Joe Girard is one of those rare creatures: a highly motivated man who can
communicate his inspiration and attitudes to others.
Joe refers to it as"spark." In his own words, "sparks create fires." His first
sparks would come painfully at an early age. He was born on the east side of Detroit, Michigan,
in one of the city's most deplorable ghettos. He lived about one mile from one
of his earliest heroes, Joe Louis, who escaped from poverty and became
heavyweight champion boxer of the world while Joe was still a struggling
The initial struggle beganwith his own father, Antonino Gerard, an extremely poor man of Sicilian birth who found no success in his new country and vented his bitterness, both
physically and emotionally, upon his younger son. Joe often speculates as to
whether his father's behavior was the carefully planned campaign of a man who
desperately wished to challenge his son. Whatever the truth, the senior Gerard
chose to constantly berate his son with the message that Joe would never amount
to anything worthwhile. This was Joe's first spark: the determination to prove
that his father had been wrong.
At the same time, Joe's mother fed him her constant love and belief that, indeed, Joe was capable of succeeding in life. This was Joe's second spark: to show his mother that her
love and judgment had not been misplaced.
These two sparks led to Joe's first revelation: that smart work and persistence could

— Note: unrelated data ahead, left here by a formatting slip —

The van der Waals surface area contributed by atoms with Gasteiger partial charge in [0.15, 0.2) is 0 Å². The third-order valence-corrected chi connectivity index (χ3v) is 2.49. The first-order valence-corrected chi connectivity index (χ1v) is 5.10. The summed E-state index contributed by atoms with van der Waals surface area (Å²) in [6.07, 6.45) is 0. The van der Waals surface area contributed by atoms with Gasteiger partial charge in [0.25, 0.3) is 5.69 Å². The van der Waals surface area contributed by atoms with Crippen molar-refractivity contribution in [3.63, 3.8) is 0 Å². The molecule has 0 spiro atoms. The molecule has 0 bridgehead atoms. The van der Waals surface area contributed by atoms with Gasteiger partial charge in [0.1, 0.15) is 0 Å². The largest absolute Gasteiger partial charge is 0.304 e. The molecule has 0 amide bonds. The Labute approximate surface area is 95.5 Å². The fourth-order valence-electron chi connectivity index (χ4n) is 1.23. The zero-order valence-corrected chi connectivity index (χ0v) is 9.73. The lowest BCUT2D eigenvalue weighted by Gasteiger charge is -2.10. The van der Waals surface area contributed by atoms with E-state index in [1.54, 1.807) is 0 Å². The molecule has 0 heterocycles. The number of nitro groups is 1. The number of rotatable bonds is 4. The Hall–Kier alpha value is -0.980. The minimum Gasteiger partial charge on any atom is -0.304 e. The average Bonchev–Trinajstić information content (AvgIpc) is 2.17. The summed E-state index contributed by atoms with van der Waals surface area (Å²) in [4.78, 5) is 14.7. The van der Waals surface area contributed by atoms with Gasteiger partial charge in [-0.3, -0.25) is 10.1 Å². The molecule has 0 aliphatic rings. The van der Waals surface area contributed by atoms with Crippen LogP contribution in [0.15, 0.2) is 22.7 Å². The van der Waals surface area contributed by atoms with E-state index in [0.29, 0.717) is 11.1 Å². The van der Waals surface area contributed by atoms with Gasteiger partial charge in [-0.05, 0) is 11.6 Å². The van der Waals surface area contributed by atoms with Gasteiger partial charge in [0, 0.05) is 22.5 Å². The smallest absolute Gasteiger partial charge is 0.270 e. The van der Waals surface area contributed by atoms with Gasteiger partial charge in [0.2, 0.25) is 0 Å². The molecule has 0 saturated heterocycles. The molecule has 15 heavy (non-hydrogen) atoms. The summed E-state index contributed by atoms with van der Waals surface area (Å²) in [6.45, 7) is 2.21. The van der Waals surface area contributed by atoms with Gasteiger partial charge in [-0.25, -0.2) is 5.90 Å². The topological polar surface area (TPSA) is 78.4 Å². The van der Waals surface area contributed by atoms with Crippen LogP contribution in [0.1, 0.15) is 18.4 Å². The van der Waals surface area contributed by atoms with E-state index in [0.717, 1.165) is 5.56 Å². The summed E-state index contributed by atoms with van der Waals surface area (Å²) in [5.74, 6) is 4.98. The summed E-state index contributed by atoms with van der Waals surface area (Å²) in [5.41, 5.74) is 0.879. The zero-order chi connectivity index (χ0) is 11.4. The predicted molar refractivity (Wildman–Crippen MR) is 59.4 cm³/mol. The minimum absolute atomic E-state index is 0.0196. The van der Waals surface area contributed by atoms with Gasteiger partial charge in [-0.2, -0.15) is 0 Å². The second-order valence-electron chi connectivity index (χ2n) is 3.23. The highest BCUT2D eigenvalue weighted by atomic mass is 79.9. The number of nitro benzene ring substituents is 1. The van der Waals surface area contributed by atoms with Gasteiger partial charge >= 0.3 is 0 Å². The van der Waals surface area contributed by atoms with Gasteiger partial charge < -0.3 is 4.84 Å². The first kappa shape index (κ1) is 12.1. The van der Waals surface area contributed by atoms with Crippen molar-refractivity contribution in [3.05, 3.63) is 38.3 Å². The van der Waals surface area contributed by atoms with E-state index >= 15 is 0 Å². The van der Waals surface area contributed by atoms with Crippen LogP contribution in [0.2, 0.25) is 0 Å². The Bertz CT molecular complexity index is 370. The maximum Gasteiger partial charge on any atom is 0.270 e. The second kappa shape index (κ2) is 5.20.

At the age of 9, after school and a hurried dinner, Joe patrolled the neighborhood bars for some shoe shine customers. He would not have thought of it in these terms, but after
examining the market he decided that the best source for business was a place
of leisure where people were relaxed and inclined to be generous. Bars had another
advantage in bad weather: they were warm. To this day, Joe's two most precious
possessions are his original shoe shine box, sitting proudly upon the one file
cabinet of his office, along with a photograph of Joe shining shoes in a
saloon. The experience taught him another valuable lesson: a fear of alcohol.
Joe is willing to have an occasional drink, but he has never forgotten what he
saw in those bars.
His joy with this success lead to his next enterprise as a newscarrier.
At the age of 11, he took his second job as a newscarrier for the Detroit Free Press.
Because it was, and still is, a morning paper, it was necessary to be up at 5:30 a.m. to complete
his route before school. The Free Press, he quickly learned, also offered
bonuses for enterprising newsboys who where willing to solicit and gain new
business. For each new customer, the reward was a case of Pepsi-Cola. The old
barn behind the Gerard house was soon stacked high with the rewards of Joe's
efforts. Although it provided the four Gerard children with a huge supply of
soda pop, something their parents couldn't possibly afford, Joe soon realized
that he had a growing inventory of value and soon began his third business
venture as soda pop supplier to the neighborhood children at a price no ordinary
vendor could meet.
His proudest moments were on those days when he brought his
earning to his mother; no childish gesture as his pennies helped to put badly
needed food on the Gerard table.
MORE to come..